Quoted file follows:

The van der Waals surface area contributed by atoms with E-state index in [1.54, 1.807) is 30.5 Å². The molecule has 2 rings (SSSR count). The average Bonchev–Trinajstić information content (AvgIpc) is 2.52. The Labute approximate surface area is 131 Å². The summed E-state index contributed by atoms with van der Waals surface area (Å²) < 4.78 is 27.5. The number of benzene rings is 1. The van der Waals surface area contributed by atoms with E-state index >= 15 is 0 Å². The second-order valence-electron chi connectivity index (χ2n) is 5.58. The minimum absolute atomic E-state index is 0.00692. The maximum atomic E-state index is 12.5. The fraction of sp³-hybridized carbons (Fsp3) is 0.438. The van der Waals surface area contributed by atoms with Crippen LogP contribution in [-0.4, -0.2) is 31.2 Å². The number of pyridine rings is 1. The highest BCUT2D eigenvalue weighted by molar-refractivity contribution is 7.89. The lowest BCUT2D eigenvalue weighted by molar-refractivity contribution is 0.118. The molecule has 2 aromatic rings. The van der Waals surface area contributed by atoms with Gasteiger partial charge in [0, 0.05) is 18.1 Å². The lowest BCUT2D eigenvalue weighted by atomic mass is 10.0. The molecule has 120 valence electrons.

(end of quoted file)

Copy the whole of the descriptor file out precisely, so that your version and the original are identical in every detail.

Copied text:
The van der Waals surface area contributed by atoms with E-state index in [1.54, 1.807) is 30.5 Å². The molecule has 2 rings (SSSR count). The average Bonchev–Trinajstić information content (AvgIpc) is 2.52. The Labute approximate surface area is 131 Å². The summed E-state index contributed by atoms with van der Waals surface area (Å²) < 4.78 is 27.5. The number of benzene rings is 1. The van der Waals surface area contributed by atoms with E-state index >= 15 is 0 Å². The second-order valence-electron chi connectivity index (χ2n) is 5.58. The minimum absolute atomic E-state index is 0.00692. The maximum atomic E-state index is 12.5. The fraction of sp³-hybridized carbons (Fsp3) is 0.438. The van der Waals surface area contributed by atoms with Crippen LogP contribution in [-0.4, -0.2) is 31.2 Å². The number of pyridine rings is 1. The highest BCUT2D eigenvalue weighted by molar-refractivity contribution is 7.89. The lowest BCUT2D eigenvalue weighted by molar-refractivity contribution is 0.118. The molecule has 2 aromatic rings. The van der Waals surface area contributed by atoms with Gasteiger partial charge in [0, 0.05) is 18.1 Å². The lowest BCUT2D eigenvalue weighted by atomic mass is 10.0. The molecule has 120 valence electrons.